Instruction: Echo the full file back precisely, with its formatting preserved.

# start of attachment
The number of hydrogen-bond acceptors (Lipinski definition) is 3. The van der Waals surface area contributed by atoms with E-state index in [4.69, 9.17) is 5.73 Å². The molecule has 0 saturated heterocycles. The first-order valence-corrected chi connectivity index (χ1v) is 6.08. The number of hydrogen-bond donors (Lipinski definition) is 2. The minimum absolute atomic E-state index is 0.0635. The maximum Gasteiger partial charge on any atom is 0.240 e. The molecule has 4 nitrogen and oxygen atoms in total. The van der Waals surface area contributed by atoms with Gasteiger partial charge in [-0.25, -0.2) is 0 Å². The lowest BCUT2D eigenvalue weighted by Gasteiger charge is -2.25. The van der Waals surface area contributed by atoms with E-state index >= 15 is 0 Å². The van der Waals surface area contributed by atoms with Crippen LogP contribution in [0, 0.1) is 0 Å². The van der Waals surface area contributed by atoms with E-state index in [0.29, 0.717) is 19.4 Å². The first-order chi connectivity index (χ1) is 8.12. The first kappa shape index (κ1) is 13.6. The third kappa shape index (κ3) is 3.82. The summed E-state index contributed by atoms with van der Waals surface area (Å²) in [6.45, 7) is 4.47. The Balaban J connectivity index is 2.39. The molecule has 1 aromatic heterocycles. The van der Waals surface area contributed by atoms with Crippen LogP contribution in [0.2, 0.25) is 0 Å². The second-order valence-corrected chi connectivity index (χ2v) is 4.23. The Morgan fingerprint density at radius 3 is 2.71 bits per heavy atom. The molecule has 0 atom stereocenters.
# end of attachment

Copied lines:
The number of hydrogen-bond acceptors (Lipinski definition) is 3. The van der Waals surface area contributed by atoms with E-state index in [4.69, 9.17) is 5.73 Å². The molecule has 0 saturated heterocycles. The first-order valence-corrected chi connectivity index (χ1v) is 6.08. The number of hydrogen-bond donors (Lipinski definition) is 2. The minimum absolute atomic E-state index is 0.0635. The maximum Gasteiger partial charge on any atom is 0.240 e. The molecule has 4 nitrogen and oxygen atoms in total. The van der Waals surface area contributed by atoms with Gasteiger partial charge in [-0.25, -0.2) is 0 Å². The lowest BCUT2D eigenvalue weighted by Gasteiger charge is -2.25. The van der Waals surface area contributed by atoms with E-state index >= 15 is 0 Å². The van der Waals surface area contributed by atoms with Crippen LogP contribution in [0, 0.1) is 0 Å². The van der Waals surface area contributed by atoms with E-state index in [0.29, 0.717) is 19.4 Å². The first-order chi connectivity index (χ1) is 8.12. The first kappa shape index (κ1) is 13.6. The third kappa shape index (κ3) is 3.82. The summed E-state index contributed by atoms with van der Waals surface area (Å²) in [6.45, 7) is 4.47. The Balaban J connectivity index is 2.39. The molecule has 1 aromatic heterocycles. The van der Waals surface area contributed by atoms with Crippen LogP contribution in [0.2, 0.25) is 0 Å². The second-order valence-corrected chi connectivity index (χ2v) is 4.23. The Morgan fingerprint density at radius 3 is 2.71 bits per heavy atom. The molecule has 0 atom stereocenters.